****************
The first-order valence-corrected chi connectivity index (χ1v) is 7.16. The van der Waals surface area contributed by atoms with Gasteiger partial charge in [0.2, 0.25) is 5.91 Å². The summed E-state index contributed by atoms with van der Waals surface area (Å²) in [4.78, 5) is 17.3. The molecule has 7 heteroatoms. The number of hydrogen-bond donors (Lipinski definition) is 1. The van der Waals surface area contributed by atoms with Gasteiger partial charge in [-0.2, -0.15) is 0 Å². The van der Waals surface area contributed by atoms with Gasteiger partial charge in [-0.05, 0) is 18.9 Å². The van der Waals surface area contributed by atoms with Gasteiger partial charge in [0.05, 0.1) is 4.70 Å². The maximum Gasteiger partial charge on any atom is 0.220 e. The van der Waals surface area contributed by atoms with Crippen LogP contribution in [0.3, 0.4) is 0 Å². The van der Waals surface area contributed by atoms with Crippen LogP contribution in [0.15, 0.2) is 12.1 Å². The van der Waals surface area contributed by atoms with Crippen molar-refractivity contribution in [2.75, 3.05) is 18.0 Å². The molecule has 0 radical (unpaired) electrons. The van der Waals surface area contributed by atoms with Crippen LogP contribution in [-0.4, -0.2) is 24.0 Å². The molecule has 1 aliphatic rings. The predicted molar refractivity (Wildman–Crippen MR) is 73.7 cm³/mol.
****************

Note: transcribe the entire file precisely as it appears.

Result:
The first-order valence-corrected chi connectivity index (χ1v) is 7.16. The van der Waals surface area contributed by atoms with Gasteiger partial charge in [0.2, 0.25) is 5.91 Å². The summed E-state index contributed by atoms with van der Waals surface area (Å²) in [4.78, 5) is 17.3. The molecule has 7 heteroatoms. The number of hydrogen-bond donors (Lipinski definition) is 1. The van der Waals surface area contributed by atoms with Gasteiger partial charge in [-0.2, -0.15) is 0 Å². The van der Waals surface area contributed by atoms with Gasteiger partial charge in [-0.05, 0) is 18.9 Å². The van der Waals surface area contributed by atoms with Gasteiger partial charge in [0.05, 0.1) is 4.70 Å². The maximum Gasteiger partial charge on any atom is 0.220 e. The van der Waals surface area contributed by atoms with Crippen LogP contribution in [0.3, 0.4) is 0 Å². The van der Waals surface area contributed by atoms with Crippen LogP contribution in [0.15, 0.2) is 12.1 Å². The van der Waals surface area contributed by atoms with Crippen molar-refractivity contribution in [2.75, 3.05) is 18.0 Å². The molecule has 0 radical (unpaired) electrons. The van der Waals surface area contributed by atoms with Crippen LogP contribution in [-0.4, -0.2) is 24.0 Å². The molecule has 1 aliphatic rings. The predicted molar refractivity (Wildman–Crippen MR) is 73.7 cm³/mol.